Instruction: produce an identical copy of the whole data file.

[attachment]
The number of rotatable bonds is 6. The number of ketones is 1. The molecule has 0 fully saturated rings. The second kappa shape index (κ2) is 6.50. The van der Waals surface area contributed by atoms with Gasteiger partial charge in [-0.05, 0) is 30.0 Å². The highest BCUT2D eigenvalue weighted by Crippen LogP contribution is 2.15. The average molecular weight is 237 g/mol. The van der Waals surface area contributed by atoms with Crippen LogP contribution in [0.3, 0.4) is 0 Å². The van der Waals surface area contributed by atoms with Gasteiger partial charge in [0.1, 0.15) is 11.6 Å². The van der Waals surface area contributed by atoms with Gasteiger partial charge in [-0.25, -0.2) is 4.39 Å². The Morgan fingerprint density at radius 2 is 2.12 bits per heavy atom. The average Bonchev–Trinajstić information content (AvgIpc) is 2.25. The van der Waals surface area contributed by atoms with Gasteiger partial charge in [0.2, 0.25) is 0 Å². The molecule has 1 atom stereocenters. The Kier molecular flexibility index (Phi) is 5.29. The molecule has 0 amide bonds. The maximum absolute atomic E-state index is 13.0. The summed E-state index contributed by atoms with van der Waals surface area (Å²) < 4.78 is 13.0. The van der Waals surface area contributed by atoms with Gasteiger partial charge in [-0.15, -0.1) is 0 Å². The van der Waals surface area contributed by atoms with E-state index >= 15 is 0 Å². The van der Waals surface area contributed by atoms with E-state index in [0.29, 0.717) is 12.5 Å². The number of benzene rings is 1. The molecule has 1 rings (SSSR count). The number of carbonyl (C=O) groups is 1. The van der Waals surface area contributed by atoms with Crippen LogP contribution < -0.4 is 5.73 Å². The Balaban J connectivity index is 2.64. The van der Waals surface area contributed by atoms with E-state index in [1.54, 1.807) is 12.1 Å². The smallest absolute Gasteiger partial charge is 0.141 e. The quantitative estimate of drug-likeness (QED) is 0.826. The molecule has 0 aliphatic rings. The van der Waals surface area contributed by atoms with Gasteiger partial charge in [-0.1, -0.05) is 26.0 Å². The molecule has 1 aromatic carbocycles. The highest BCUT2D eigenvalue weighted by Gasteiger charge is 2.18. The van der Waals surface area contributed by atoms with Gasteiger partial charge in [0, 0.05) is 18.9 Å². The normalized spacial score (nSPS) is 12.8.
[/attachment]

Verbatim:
The number of rotatable bonds is 6. The number of ketones is 1. The molecule has 0 fully saturated rings. The second kappa shape index (κ2) is 6.50. The van der Waals surface area contributed by atoms with Gasteiger partial charge in [-0.05, 0) is 30.0 Å². The highest BCUT2D eigenvalue weighted by Crippen LogP contribution is 2.15. The average molecular weight is 237 g/mol. The van der Waals surface area contributed by atoms with Crippen LogP contribution in [0.3, 0.4) is 0 Å². The van der Waals surface area contributed by atoms with Gasteiger partial charge in [0.1, 0.15) is 11.6 Å². The van der Waals surface area contributed by atoms with Gasteiger partial charge in [-0.25, -0.2) is 4.39 Å². The Morgan fingerprint density at radius 2 is 2.12 bits per heavy atom. The average Bonchev–Trinajstić information content (AvgIpc) is 2.25. The van der Waals surface area contributed by atoms with Gasteiger partial charge in [0.2, 0.25) is 0 Å². The molecule has 1 atom stereocenters. The Kier molecular flexibility index (Phi) is 5.29. The molecule has 0 amide bonds. The maximum absolute atomic E-state index is 13.0. The summed E-state index contributed by atoms with van der Waals surface area (Å²) < 4.78 is 13.0. The van der Waals surface area contributed by atoms with Gasteiger partial charge in [-0.15, -0.1) is 0 Å². The van der Waals surface area contributed by atoms with E-state index >= 15 is 0 Å². The van der Waals surface area contributed by atoms with E-state index in [0.29, 0.717) is 12.5 Å². The number of benzene rings is 1. The molecule has 1 rings (SSSR count). The number of carbonyl (C=O) groups is 1. The van der Waals surface area contributed by atoms with Crippen LogP contribution < -0.4 is 5.73 Å². The Balaban J connectivity index is 2.64. The van der Waals surface area contributed by atoms with E-state index in [1.54, 1.807) is 12.1 Å². The smallest absolute Gasteiger partial charge is 0.141 e. The quantitative estimate of drug-likeness (QED) is 0.826. The molecule has 0 aliphatic rings. The van der Waals surface area contributed by atoms with Gasteiger partial charge in [-0.1, -0.05) is 26.0 Å². The molecule has 1 aromatic carbocycles. The highest BCUT2D eigenvalue weighted by Gasteiger charge is 2.18. The van der Waals surface area contributed by atoms with Gasteiger partial charge in [0, 0.05) is 18.9 Å². The normalized spacial score (nSPS) is 12.8.